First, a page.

We next investigated the effects of LAT1 inhibition on insulin secretion and biosynthesis. Inhibition of the LAT system with BCH resulted in down-regulation of both insulin content and secretion in Min6 cells, consistent with the positive relation between intracellular amino acid levels and insulin abundance50. Metabolome analysis revealed that glucose stimulation was accompanied by significant increases in the intracellular levels of 2 of the 15 neutral amino acids in Min6 cells transfected with a control siRNA. The concentration-dependent inhibitory effect of BCH on insulin secretion thus indicated that intracellular amino acid abundance is rate limiting for this process. Consistent with this notion, we found that overexpression of LAT1 enhanced glucose-induced insulin secretion. Moreover, inhibition of LAT1 by BCH prevented the increase in insulin content and secretion induced by CD44 depletion in Min6 cells, suggesting that CD44v inhibits insulin biosynthesis and secretion by restraining LAT1-mediated amino acid uptake.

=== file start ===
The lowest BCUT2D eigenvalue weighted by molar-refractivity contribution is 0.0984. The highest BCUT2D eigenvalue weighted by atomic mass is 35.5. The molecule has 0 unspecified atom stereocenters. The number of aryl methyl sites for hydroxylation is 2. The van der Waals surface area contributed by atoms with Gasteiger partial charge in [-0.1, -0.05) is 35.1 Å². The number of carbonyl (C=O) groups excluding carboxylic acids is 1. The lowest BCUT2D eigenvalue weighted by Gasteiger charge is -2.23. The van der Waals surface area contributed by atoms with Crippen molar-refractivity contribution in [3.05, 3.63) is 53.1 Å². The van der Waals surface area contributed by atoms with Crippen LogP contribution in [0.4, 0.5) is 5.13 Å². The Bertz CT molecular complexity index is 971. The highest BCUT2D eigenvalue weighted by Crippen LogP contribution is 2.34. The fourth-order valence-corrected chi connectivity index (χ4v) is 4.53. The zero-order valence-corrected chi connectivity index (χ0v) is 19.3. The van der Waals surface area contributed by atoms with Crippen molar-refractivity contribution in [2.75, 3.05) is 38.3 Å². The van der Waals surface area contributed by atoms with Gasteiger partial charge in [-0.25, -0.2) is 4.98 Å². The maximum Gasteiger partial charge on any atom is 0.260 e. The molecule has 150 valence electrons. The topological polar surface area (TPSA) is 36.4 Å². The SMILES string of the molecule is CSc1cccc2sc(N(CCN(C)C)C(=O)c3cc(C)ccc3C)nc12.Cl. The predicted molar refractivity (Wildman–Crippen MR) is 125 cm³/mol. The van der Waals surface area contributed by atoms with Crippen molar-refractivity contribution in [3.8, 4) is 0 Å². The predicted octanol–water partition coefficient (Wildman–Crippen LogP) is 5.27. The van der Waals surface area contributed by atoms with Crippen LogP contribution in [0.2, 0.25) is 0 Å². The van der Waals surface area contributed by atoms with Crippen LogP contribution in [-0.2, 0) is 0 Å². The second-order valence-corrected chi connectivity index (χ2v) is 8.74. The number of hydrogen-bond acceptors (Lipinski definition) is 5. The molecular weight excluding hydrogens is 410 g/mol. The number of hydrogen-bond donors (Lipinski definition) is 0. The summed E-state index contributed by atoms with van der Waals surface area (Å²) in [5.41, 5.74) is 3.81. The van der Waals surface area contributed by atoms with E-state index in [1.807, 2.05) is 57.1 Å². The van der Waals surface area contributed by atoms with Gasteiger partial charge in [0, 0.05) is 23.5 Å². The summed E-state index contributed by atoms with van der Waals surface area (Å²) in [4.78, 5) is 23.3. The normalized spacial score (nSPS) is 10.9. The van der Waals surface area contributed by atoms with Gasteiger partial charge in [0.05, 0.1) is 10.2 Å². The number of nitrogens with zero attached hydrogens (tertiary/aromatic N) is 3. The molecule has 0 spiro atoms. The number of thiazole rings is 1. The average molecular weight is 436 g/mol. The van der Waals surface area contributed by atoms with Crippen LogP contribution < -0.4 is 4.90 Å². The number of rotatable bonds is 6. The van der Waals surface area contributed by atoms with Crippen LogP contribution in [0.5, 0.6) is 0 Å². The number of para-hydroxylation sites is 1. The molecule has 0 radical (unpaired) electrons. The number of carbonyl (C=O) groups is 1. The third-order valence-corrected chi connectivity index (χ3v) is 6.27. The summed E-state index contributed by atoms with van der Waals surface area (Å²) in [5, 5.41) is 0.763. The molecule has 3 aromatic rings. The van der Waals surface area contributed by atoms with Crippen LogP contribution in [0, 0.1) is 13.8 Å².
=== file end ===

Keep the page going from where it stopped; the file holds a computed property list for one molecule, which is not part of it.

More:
The relation between increased CD44v expression and reduced insulin secretion in three different types of diabetic model mice, with each model reflecting a different type of islet dysfunction28,29,30,31, implicates CD44v in the pathophysiology of diabetes. The expression level of CD44v was also inversely related to that of LAT1 in islets of normal and diabetic mice. Moreover, LAT1 depletion increased CD44v expression in Min6 cells, consistent with the notion that the CD44v-LAT1 interaction influences insulin biosynthesis. Although the LAT system does not mediate net vectorial amino acid transfer, it complements the action of unidirectional transporters localized in the same membrane26. Certain amino acids that are efflux substrates of LAT1-4F2hc may thus be exchanged for other amino acids that are conponents of insulin.

Cell growth is regulated by mTOR, the overactivation of which induces cancer progression51,52. The molecular mechanism by which CD44 depletion promotes the influx of amino acids via LAT1 remains to be determined. In addition, given that CD44v interacts with xCT and that both xCT and LAT1 are alternative light chains that form transporter complexes with the CD98 heavy chain, the possibility that xCT may modulate the regulation of LAT1 by CD44v warrants further investigation.